in long term observational studies, suggesting that once a calcium deficit is
corrected, total daily intake of 800 mg/day is probably sufficient (as long as
vitamin D status is replete!).
treatment - multi-center trial of 466 women taking 1200 mg calcium carbonate
per day (Am J Obstet
Gynecol. 1998. 179. 444-452).
neutralization - unabsorbed calcium in the
gut lumen (which averages 90% of intake) complexes and neutralizes
certain potentially harmful products of digestion, such as oxalic acid, free
fatty acids, and bile acids – the effect is purely chemical and is immediate.
loss - the data is mixed (J Am Diet
Association. 2005. 105. 1401-1407), with the preponderance of evidence
showing no effect of calcium or dairy on weight loss (Alt Med Alert. 2006. 9. 49-55). A 2 year RCT in 340 overweight or
obese adults failed to show any benefit of supplementation with calcium
carbonate 750 mg twice a day with meals (Ann
Intern Med. 2009. 150. 821-829).
calcium if not accompanied by intake of supplemental magnesium (2:1 ratio of
calcium to magnesium) may predispose to magnesium deficiency (Gaby A. Preventing and Reversing Osteoporosis.
calcium if not accompanied by intake of supplemental silicon (2-5 mg/day in a
multimineral preparation) might predispose to silicon deficiency (Gaby 2011
presentation “Controversies in Nutrition”).
calcium might interfere with conversion of Vitamin D to its active form
(Willett W. Eat, Drink, and Be Healthy.
supplementation decreases the absorption of phosphorous.
of calcium carbonate above 20 grams per day (above 4 grams per day in those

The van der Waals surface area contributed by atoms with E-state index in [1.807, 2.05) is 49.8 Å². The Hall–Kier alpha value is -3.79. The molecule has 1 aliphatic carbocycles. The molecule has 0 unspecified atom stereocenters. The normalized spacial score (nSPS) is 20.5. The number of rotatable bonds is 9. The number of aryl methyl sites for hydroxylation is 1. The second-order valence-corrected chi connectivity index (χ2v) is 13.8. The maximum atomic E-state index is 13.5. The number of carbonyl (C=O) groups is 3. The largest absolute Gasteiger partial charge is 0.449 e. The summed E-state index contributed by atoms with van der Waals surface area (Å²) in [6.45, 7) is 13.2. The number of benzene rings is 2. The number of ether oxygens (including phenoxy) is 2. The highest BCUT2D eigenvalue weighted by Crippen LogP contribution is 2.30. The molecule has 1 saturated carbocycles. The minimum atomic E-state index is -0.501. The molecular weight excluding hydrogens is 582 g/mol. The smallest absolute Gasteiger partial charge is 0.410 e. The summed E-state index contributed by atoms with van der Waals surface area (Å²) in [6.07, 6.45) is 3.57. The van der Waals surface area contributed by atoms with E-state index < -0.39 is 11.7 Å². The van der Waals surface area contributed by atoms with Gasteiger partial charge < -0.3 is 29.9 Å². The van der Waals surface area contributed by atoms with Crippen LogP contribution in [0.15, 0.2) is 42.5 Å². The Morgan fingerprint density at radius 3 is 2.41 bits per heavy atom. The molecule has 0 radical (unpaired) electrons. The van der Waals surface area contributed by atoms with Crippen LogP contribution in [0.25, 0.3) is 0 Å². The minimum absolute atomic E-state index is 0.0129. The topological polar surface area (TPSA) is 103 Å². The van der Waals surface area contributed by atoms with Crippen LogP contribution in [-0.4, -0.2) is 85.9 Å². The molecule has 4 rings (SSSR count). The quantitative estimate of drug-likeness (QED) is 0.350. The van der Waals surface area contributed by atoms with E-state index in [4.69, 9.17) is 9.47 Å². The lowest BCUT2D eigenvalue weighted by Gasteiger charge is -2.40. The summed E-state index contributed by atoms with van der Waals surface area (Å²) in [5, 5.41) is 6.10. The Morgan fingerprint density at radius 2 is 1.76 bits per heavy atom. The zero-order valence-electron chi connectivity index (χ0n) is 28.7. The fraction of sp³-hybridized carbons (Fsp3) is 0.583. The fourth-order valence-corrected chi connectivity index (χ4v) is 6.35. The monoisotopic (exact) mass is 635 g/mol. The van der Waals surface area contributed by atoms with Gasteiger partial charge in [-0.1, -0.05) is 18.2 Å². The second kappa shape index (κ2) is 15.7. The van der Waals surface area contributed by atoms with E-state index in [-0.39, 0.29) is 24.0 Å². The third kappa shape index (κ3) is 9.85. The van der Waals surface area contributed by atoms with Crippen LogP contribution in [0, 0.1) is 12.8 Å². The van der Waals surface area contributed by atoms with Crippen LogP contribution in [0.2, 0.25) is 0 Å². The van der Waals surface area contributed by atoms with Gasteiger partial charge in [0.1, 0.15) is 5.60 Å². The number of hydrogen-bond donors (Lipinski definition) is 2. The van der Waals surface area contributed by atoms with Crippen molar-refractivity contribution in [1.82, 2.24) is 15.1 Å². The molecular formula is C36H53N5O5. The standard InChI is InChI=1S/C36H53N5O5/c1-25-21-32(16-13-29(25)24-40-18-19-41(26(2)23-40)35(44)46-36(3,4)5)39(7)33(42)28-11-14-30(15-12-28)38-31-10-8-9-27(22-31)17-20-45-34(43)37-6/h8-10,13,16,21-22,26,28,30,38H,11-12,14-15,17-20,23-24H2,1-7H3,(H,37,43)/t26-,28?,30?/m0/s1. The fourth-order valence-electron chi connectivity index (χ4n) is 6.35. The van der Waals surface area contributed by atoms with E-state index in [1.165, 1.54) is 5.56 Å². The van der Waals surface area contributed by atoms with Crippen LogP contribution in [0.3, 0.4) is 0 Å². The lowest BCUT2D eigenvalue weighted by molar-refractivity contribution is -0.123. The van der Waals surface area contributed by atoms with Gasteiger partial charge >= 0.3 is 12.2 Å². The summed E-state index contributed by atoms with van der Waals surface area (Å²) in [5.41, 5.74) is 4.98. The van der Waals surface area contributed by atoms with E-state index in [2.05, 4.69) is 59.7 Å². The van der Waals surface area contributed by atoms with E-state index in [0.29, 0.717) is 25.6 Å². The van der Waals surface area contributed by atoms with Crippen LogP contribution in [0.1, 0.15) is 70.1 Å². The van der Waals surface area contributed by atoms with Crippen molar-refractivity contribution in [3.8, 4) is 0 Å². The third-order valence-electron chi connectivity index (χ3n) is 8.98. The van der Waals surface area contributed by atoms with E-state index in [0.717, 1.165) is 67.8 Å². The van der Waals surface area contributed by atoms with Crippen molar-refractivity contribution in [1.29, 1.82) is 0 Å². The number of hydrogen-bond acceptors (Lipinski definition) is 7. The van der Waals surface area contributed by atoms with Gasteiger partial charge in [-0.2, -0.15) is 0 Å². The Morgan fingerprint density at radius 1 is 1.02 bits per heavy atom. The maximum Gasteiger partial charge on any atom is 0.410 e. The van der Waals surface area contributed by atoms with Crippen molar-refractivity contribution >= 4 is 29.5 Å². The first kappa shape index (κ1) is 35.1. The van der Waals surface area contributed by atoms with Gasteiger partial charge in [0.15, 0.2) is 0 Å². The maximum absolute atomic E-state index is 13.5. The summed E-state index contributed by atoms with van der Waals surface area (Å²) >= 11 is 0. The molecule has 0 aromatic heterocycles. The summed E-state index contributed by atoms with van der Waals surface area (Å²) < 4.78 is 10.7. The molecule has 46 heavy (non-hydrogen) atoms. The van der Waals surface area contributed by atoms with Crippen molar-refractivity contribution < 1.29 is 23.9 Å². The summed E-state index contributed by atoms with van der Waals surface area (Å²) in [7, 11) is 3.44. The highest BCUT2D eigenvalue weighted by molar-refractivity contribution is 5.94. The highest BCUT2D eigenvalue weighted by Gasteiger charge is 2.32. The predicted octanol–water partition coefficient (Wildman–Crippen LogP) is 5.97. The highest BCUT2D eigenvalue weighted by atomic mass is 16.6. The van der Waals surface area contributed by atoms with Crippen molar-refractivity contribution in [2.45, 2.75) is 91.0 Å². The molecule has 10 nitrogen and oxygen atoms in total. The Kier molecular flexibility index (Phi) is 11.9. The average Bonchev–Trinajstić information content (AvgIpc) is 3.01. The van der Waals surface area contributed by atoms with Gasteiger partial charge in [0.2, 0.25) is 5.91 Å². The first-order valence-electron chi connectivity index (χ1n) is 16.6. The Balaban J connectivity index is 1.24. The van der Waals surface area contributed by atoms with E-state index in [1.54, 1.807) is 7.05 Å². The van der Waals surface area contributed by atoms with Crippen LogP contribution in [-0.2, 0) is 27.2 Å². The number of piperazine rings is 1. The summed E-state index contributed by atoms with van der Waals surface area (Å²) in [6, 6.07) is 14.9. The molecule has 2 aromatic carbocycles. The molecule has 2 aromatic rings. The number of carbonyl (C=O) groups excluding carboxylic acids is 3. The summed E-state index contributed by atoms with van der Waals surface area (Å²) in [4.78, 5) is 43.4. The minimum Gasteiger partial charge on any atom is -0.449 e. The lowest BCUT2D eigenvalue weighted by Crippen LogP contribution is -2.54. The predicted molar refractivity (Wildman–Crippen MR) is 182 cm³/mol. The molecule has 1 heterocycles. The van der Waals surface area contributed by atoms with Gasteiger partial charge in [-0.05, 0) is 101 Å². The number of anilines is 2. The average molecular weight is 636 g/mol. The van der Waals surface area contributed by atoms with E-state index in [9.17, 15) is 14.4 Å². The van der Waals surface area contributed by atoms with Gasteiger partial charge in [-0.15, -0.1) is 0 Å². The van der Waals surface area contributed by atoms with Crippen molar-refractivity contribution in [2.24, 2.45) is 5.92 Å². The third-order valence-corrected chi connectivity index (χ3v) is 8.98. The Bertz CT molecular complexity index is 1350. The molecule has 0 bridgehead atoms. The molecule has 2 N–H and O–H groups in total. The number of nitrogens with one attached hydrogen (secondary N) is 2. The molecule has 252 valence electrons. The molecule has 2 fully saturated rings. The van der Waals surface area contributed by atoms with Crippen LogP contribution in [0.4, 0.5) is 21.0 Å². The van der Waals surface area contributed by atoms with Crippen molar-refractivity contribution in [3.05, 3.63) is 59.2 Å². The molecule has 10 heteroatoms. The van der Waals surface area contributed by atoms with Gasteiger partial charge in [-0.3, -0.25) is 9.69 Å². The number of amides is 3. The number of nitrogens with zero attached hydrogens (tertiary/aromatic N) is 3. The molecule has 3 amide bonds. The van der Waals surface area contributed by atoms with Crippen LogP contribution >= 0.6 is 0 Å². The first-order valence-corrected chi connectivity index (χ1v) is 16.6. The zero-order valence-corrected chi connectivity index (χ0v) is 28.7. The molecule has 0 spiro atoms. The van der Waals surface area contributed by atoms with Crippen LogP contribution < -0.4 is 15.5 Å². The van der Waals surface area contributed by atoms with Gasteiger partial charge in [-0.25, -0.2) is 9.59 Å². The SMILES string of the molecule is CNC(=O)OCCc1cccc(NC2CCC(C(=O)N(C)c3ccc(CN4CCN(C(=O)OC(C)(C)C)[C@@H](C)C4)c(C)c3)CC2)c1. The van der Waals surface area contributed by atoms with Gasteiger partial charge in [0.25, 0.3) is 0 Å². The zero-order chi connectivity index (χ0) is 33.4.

with renal failure) can cause “milk-alkali” syndrome.
of calcium above 1200-1500 mg/day is associated with an increased risk of
of 2776 men in the French SU.VI.MAX Study showed a higher risk of prostate
cancer in those with higher dairy and calcium intake (Br J Nutr. 2006. 95. 539-545).
in 47,750 males in the Health Professionals Follow-up Study showed that higher
calcium intake (>1500 mg/day) was associated with an increased risk of
high-grade (Gleason >7) prostate cancer and fatal prostate cancer (Cancer Epidemiol
Biomarkers Prev. 2006. 15. 203-210).
meta-analysis of 12 studies found that men with the highest intake of dairy and
calcium had a higher risk of prostate cancer (J Natl Cancer Inst. 2005. 97. 1768-1777).
of calcium supplements might increase the risk for MI
of calcium supplements >500 mg/day increases the risk for MI by 30%, but not
does not increase all-cause mortality or stroke, based upon a meta-analysis of
8 RCTs (N=10,908). Trials in which vitamin D was also supplemented were
excluded from this analysis. (BMJ.
2010. 341. c3691). NOTE that none of these trials was designed to test the
hypothesis that calcium supplementation causes MI, and borderline statistical
significance (p=0.035-0.038) in this post hoc meta-analysis may be due to
chance rather than a true causal relationship between calcium supplementation
and MI (Gaby 2011 presentation “Controversies in Nutrition”).
of calcium citrate supplements at a dose of 1 gram per day associated with
twice the incidence of cardiovascular events (MI, CVA, and sudden death) in a 5
year RCT in 1471 healthy postmenopausal New Zealand women. There were 101
events in the treatment group, 54 events in the placebo group. Vascular event
rate was higher in those with higher compliance, and higher during 30-60 months
of follow up rather than initially, suggesting a causal effect. The NNT to cause one additional MI was 44 and
the NNT to cause one additional stroke was 56. Possible confounding factors not